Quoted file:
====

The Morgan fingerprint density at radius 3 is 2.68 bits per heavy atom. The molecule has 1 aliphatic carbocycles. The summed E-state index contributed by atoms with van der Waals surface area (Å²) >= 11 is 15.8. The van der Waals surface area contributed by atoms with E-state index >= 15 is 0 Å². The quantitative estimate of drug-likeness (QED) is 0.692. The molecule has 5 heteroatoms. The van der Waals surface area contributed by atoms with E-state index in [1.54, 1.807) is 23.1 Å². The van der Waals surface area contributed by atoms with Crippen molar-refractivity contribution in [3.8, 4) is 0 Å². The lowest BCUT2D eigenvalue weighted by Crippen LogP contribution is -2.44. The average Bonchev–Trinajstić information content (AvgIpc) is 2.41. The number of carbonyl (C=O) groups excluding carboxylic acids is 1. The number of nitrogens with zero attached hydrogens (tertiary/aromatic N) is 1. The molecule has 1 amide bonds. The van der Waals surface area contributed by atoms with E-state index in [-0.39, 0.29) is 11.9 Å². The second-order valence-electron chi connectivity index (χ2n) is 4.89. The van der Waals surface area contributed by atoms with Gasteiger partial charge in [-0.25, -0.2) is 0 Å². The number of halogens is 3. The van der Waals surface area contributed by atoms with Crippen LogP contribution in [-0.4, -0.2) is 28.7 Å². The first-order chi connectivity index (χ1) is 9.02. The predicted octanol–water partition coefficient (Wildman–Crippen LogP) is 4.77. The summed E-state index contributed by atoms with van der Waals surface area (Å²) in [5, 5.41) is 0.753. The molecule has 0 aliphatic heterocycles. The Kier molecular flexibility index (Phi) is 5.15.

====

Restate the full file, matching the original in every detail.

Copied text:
The Morgan fingerprint density at radius 3 is 2.68 bits per heavy atom. The molecule has 1 aliphatic carbocycles. The summed E-state index contributed by atoms with van der Waals surface area (Å²) >= 11 is 15.8. The van der Waals surface area contributed by atoms with E-state index >= 15 is 0 Å². The quantitative estimate of drug-likeness (QED) is 0.692. The molecule has 5 heteroatoms. The van der Waals surface area contributed by atoms with E-state index in [1.54, 1.807) is 23.1 Å². The van der Waals surface area contributed by atoms with Crippen molar-refractivity contribution in [3.8, 4) is 0 Å². The lowest BCUT2D eigenvalue weighted by Crippen LogP contribution is -2.44. The average Bonchev–Trinajstić information content (AvgIpc) is 2.41. The number of carbonyl (C=O) groups excluding carboxylic acids is 1. The number of nitrogens with zero attached hydrogens (tertiary/aromatic N) is 1. The molecule has 1 amide bonds. The van der Waals surface area contributed by atoms with E-state index in [-0.39, 0.29) is 11.9 Å². The second-order valence-electron chi connectivity index (χ2n) is 4.89. The van der Waals surface area contributed by atoms with Gasteiger partial charge in [-0.25, -0.2) is 0 Å². The number of halogens is 3. The van der Waals surface area contributed by atoms with Crippen LogP contribution in [-0.4, -0.2) is 28.7 Å². The first-order chi connectivity index (χ1) is 9.02. The predicted octanol–water partition coefficient (Wildman–Crippen LogP) is 4.77. The summed E-state index contributed by atoms with van der Waals surface area (Å²) in [5, 5.41) is 0.753. The molecule has 0 aliphatic heterocycles. The Kier molecular flexibility index (Phi) is 5.15.